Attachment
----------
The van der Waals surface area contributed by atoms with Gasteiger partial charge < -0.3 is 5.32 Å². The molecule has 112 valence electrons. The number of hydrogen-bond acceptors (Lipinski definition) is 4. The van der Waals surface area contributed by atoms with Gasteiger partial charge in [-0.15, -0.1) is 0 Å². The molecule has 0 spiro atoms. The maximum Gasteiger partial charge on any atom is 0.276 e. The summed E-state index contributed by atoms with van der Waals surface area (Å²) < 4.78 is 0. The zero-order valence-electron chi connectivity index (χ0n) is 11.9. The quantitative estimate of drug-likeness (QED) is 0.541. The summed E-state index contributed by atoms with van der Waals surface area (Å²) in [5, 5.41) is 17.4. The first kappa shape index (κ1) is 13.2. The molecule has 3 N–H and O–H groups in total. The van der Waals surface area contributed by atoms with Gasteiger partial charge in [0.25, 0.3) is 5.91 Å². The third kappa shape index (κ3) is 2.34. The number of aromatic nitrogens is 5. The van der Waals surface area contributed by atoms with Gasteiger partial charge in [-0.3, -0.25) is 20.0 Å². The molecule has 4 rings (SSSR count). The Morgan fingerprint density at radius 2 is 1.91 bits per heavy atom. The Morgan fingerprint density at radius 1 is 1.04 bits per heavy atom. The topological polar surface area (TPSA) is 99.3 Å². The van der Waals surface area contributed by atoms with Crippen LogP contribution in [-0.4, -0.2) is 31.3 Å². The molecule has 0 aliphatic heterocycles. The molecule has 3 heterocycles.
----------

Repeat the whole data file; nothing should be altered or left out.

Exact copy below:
The van der Waals surface area contributed by atoms with Gasteiger partial charge < -0.3 is 5.32 Å². The molecule has 112 valence electrons. The number of hydrogen-bond acceptors (Lipinski definition) is 4. The van der Waals surface area contributed by atoms with Gasteiger partial charge in [-0.15, -0.1) is 0 Å². The molecule has 0 spiro atoms. The maximum Gasteiger partial charge on any atom is 0.276 e. The summed E-state index contributed by atoms with van der Waals surface area (Å²) < 4.78 is 0. The zero-order valence-electron chi connectivity index (χ0n) is 11.9. The quantitative estimate of drug-likeness (QED) is 0.541. The summed E-state index contributed by atoms with van der Waals surface area (Å²) in [5, 5.41) is 17.4. The first kappa shape index (κ1) is 13.2. The molecule has 3 N–H and O–H groups in total. The van der Waals surface area contributed by atoms with Gasteiger partial charge in [0.25, 0.3) is 5.91 Å². The third kappa shape index (κ3) is 2.34. The number of aromatic nitrogens is 5. The van der Waals surface area contributed by atoms with Gasteiger partial charge in [-0.3, -0.25) is 20.0 Å². The molecule has 4 rings (SSSR count). The Morgan fingerprint density at radius 2 is 1.91 bits per heavy atom. The Morgan fingerprint density at radius 1 is 1.04 bits per heavy atom. The topological polar surface area (TPSA) is 99.3 Å². The van der Waals surface area contributed by atoms with Crippen LogP contribution in [-0.4, -0.2) is 31.3 Å². The molecule has 0 aliphatic heterocycles. The molecule has 3 heterocycles.